After four years, creative sector still in search of direction
Regardless of who wins this week’s presidential election, the takeaway is clear: the arts and culture sector is still in search of direction. There are three parastatals without heads and for the ones with heads; there is just minimal supervision, making the head(s) tin god(s).
To begin any assessment of the arts and culture sector, you have to reckon with the extraordinary election that resulted in President Muhammadu Buhari coming in as Jonathan’s successor – a President who seemed determined to erase the Peoples Democratic Party’s legacy or is it profligacy?
That it took the president so many months to constitute the cabinet did not matter to many in the culture, creative industry, what mattered was a template that was already drawn in terms of what would lead the sector forward.
Critics cautioned not to read too much meaning into the delay, however, theorising that Buhari’s across-the-board progressive agenda would play well for the culture sector. And with a minister like Alhaji Lai Mohammed, it was assumed that a holistic development would come to play. And by the time the government hit the ground running, there was already a creative industry summit. Many others were to hold privately or otherwise.
This conclusion, however, has faced a big test in the almost four years of this administration. The results are a mixed bag.
On March 21, 2011 at the Presidential parley held at the banquet hall of the Eko Hotel & Suites in Lagos and the National Summit on Culture and Tourism, themed: Repositioning Culture and Tourism in A Diversified Economy, which held from April 27 to 29, 2016 in Abuja, almost the same position was taken as a way to lift the arts and culture sector.
The major issues emerging from these creative conferences:
• Fast-tracking the realisation of the National Endowment Fund for the Arts; and facilitating introduction of Tax Rebates as incentives for sponsors of the arts
• ensuring the formal launch and operation of the Nigeria Cultural Policy;
• giving prime place to the cultural sector in budgeting processes since it has capacity to create massive job opportunities;
• establishing infrastructure and relevant facilities to back up the mobility and diversity of the creative industry;
• ensuring a proactive enforcement of the copyright law so as to make the creative industry lucrative;
• giving artists deserved visibility in matters concerning their trades in government appointments; and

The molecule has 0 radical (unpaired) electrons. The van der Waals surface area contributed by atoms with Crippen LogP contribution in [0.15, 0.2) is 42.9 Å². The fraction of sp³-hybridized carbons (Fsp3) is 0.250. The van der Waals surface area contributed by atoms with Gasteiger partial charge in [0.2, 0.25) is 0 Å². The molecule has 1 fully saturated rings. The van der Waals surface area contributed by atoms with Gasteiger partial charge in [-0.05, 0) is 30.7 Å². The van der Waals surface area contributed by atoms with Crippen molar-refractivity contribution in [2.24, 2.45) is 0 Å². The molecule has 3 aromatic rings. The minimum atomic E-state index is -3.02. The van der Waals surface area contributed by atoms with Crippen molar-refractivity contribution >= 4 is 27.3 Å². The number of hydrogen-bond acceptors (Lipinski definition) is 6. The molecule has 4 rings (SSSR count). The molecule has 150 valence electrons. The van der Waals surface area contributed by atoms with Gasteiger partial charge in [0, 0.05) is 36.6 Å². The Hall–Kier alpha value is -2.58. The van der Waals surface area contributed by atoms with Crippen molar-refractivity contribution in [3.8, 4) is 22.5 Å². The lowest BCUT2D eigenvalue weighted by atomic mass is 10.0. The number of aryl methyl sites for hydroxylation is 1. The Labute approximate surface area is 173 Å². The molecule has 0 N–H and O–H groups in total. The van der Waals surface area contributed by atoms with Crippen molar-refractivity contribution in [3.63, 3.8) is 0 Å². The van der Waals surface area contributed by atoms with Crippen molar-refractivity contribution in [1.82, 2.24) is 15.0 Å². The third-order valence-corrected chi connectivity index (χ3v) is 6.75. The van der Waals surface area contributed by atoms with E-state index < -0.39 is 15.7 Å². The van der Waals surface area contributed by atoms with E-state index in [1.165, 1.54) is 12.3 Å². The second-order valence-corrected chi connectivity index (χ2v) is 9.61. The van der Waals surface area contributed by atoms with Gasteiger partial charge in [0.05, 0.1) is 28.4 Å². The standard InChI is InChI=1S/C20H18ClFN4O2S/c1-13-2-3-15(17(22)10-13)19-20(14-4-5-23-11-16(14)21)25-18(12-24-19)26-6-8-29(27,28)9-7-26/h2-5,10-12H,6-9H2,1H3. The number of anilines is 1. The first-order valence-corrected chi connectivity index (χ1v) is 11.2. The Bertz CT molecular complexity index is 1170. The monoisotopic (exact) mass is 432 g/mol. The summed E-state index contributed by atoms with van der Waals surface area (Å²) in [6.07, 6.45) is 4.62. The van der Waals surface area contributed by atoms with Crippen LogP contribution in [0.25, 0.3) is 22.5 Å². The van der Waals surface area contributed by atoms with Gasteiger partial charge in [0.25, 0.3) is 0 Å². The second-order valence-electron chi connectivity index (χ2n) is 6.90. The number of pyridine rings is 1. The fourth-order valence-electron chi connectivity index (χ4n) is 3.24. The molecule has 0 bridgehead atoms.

• engaging the country’s vast human resources in literature, movies, music, theatre, TV programme, visual arts, etc as tools for building Nigeria’s image abroad.
• setting up machinery for effective monitoring of all cultural agencies to ensure that they are well managed and performing to the best interest of the artistes and creative industry practitioners.
• create a positive image for the country’s national buildings, private cooperate offices and edifices, there is a compulsory need to adorn them with Nigerian artworks in order to empower arts creators; and that measures be put in place to protect the nation’s cultural sites during times of conflict by engendering communal ownership of such sites;
• stakeholders also harped on the need to imbibe the culture of documentation so as to increase availability of statistical data on the sector to aid planning. The availability of empirical data enhances funding opportunities;
• government should engage stakeholders in conducting the nationwide Mapping of creative industries whose pilot was conducted by the British Council, NBS and SONTA in 2013. This is imperative because verifiable statistics on the performance of the sector will demonstrate clearly the viability of the industry and attract more investors;
• the MOPICON and Theatre Arts Regulatory Council bills need to be harmonised into one bill which government could present to the national assembly for timely processing. We need to urgently regulate the sector and maintain high ethical standards;
• museums and indigenous languages/cultural/crafts centres should be made part of requirements for building schools across the country in order to orientate the younger generations on the country’s history and cultural values as part of their education; and